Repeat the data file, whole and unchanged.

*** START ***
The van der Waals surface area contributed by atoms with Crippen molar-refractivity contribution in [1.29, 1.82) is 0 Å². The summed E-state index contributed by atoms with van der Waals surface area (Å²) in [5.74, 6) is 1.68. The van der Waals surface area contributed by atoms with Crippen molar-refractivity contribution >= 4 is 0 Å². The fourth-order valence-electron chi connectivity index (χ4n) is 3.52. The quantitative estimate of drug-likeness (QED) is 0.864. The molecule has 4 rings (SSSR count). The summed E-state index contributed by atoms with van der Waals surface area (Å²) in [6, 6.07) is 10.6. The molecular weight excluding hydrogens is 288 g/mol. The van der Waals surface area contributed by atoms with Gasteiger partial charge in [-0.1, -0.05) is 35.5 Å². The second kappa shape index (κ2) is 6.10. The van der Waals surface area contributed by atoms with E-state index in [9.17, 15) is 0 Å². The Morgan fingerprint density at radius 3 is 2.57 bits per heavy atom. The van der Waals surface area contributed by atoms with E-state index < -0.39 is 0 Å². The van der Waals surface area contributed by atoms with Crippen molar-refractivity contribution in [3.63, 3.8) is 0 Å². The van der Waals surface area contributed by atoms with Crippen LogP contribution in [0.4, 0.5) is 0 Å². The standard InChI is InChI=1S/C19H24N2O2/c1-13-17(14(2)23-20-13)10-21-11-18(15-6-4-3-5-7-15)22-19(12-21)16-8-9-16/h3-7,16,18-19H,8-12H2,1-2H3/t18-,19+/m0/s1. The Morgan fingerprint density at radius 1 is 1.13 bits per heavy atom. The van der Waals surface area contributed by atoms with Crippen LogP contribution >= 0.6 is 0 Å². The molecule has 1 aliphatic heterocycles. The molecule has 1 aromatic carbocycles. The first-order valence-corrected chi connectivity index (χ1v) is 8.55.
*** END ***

The van der Waals surface area contributed by atoms with Crippen molar-refractivity contribution in [1.29, 1.82) is 0 Å². The summed E-state index contributed by atoms with van der Waals surface area (Å²) in [5.74, 6) is 1.68. The van der Waals surface area contributed by atoms with Crippen molar-refractivity contribution >= 4 is 0 Å². The fourth-order valence-electron chi connectivity index (χ4n) is 3.52. The quantitative estimate of drug-likeness (QED) is 0.864. The molecule has 4 rings (SSSR count). The summed E-state index contributed by atoms with van der Waals surface area (Å²) in [6, 6.07) is 10.6. The molecular weight excluding hydrogens is 288 g/mol. The van der Waals surface area contributed by atoms with Gasteiger partial charge in [-0.1, -0.05) is 35.5 Å². The second kappa shape index (κ2) is 6.10. The van der Waals surface area contributed by atoms with E-state index in [9.17, 15) is 0 Å². The Morgan fingerprint density at radius 3 is 2.57 bits per heavy atom. The van der Waals surface area contributed by atoms with E-state index < -0.39 is 0 Å². The van der Waals surface area contributed by atoms with Crippen molar-refractivity contribution in [3.63, 3.8) is 0 Å². The van der Waals surface area contributed by atoms with Crippen LogP contribution in [0.4, 0.5) is 0 Å². The standard InChI is InChI=1S/C19H24N2O2/c1-13-17(14(2)23-20-13)10-21-11-18(15-6-4-3-5-7-15)22-19(12-21)16-8-9-16/h3-7,16,18-19H,8-12H2,1-2H3/t18-,19+/m0/s1. The Morgan fingerprint density at radius 1 is 1.13 bits per heavy atom. The van der Waals surface area contributed by atoms with Crippen LogP contribution >= 0.6 is 0 Å². The molecule has 1 aliphatic heterocycles. The molecule has 1 aromatic carbocycles. The first-order valence-corrected chi connectivity index (χ1v) is 8.55.